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Wildlife Dept deems 90% of ‘leopard sighting’ reports in urban areas in Kashmir as false

Jahangir Sofi

Srinagar, Apr 20: Amidst escalating reports of leopard sightings in urban areas of Kashmir, the experts from wildlife department here have shed light on the multifaceted blend of factors contributing to these encounters, revealing that around 90% of such reports are deemed false upon investigation.

Parvez Ahmad, Wildlife Warden of the central division Kashmir, speaking to the news agency—Kashmir News Observer (KNO), highlighted that while social media platforms are flooded with purported leopard sightings, a significant majority—90%—are found to be baseless upon scrutiny.

“It may not be correct to say that there is a spike in the presence of leopards in urban areas,” Ahmad stated. “Of the reports we receive, 90% turn out to be fake, and we take up the matter with the police against those involved in spreading false rumors about the presence of leopards.”

Speaking over the possible reasons for leopards venturing into urban areas, Ahmad noted that of the minor percentage where leopard presence is confirmed, the primary driving force is the search for food, as these animals move out of their natural habitat for sustenance.

According to Ahmad, a complex interplay of elements such as leftover foods and open garbage disposal systems are attracting stray dogs, which in turn become prey for these majestic felines.

Addressing the proliferation of misinformation on social media regarding leopard sightings, Ahmad stressed that actions would be taken against those spreading rumors, urging the public to refrain from sharing unverified reports to prevent unnecessary panic and fear.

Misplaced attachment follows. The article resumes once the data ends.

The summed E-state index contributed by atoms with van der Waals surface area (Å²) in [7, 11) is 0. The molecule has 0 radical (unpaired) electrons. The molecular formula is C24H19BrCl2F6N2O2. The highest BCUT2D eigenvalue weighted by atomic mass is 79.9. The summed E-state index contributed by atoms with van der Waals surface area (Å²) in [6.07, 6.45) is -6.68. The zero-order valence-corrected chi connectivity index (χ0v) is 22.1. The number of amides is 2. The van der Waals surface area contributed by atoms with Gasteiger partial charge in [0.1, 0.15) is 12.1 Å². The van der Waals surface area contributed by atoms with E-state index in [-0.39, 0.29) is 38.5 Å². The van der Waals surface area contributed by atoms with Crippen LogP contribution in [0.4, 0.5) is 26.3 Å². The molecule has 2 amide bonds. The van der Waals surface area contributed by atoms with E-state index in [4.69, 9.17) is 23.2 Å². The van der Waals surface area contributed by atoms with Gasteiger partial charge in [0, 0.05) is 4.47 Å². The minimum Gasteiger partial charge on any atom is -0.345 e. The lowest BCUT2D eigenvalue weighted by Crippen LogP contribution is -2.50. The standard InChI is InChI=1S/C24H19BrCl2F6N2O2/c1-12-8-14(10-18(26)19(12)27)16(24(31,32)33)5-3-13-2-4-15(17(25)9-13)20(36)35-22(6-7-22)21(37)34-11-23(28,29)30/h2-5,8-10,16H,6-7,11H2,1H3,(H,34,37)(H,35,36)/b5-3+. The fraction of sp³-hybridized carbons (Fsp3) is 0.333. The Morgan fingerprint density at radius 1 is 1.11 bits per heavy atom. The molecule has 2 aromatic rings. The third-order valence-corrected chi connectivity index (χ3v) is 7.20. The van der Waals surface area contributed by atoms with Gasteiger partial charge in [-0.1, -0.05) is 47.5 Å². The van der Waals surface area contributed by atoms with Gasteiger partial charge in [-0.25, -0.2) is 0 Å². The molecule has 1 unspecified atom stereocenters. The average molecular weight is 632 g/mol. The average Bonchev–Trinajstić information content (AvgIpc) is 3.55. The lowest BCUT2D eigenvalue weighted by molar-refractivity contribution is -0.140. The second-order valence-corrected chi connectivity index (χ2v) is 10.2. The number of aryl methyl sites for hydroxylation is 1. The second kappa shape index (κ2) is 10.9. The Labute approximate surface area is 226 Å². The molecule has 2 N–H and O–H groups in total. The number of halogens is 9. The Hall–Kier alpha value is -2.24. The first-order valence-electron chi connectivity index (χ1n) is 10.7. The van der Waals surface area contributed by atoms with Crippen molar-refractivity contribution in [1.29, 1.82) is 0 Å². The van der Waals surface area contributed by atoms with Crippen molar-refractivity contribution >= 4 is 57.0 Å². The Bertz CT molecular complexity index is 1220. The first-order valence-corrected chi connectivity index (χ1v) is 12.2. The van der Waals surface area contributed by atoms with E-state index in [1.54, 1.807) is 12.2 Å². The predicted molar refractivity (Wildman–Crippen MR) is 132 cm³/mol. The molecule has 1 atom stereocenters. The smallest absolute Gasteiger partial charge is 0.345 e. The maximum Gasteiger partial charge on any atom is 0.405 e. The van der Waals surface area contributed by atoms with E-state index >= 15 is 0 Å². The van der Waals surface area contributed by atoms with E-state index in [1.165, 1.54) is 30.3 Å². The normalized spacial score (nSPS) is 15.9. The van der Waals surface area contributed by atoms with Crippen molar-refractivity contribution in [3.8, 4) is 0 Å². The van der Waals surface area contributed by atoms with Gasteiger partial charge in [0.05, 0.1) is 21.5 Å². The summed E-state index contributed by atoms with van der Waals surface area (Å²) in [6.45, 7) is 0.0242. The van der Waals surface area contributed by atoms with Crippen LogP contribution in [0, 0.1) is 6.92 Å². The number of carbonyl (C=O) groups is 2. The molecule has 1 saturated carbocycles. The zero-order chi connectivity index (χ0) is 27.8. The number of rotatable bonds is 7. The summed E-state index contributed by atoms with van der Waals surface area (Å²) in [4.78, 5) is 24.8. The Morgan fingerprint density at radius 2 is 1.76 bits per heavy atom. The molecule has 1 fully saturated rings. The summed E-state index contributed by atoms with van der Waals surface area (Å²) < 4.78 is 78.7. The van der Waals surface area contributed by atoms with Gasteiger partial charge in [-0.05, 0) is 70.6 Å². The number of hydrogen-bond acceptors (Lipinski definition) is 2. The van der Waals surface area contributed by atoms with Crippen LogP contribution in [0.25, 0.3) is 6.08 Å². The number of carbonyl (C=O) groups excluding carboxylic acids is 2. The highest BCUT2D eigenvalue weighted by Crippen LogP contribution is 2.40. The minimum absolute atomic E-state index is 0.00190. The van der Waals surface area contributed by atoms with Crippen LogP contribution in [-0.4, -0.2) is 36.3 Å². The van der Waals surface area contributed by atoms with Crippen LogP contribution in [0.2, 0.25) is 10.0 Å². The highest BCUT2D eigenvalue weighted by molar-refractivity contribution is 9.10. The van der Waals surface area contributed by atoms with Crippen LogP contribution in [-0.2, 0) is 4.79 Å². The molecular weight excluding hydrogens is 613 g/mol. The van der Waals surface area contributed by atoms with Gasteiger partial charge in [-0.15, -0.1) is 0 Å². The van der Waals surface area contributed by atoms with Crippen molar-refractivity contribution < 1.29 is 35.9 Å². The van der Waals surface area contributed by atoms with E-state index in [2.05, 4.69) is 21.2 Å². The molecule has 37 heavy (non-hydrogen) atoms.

“In the central division, since I took over about 10% of reported cases are confirmed to be authentic,” Ahmad stated while underlining the importance of responsible reporting.

Elaborating on the reasons behind leopards venturing into urban areas, Ahmad highlighted the search for food as a primary driving force. He pointed out that dogs, being soft prey, are attracted to areas with poor waste management practices, inadvertently drawing leopards closer to human settlements.

Ahmad underscored the importance of maintaining clean surroundings, advocating for the closure of unattended structures and the cleaning of bushes in empty lands to deter leopards from seeking shelter in urban environments.

He advised that communities residing near forested regions, national parks and protected areas take proactive measures to mitigate potential conflicts, such as securing garbage bins, refraining from feeding stray animals, and implementing community-driven conservation initiatives.

Meanwhile, some observers have attributed the surge in leopard sightings to rapid urbanization and habitat loss, forcing these elusive predators to adapt to changing landscapes.

The presence of abundant garbage and leftover food inadvertently creates a secondary food source in the form of stray dogs, further enticing leopards into urban vicinities.


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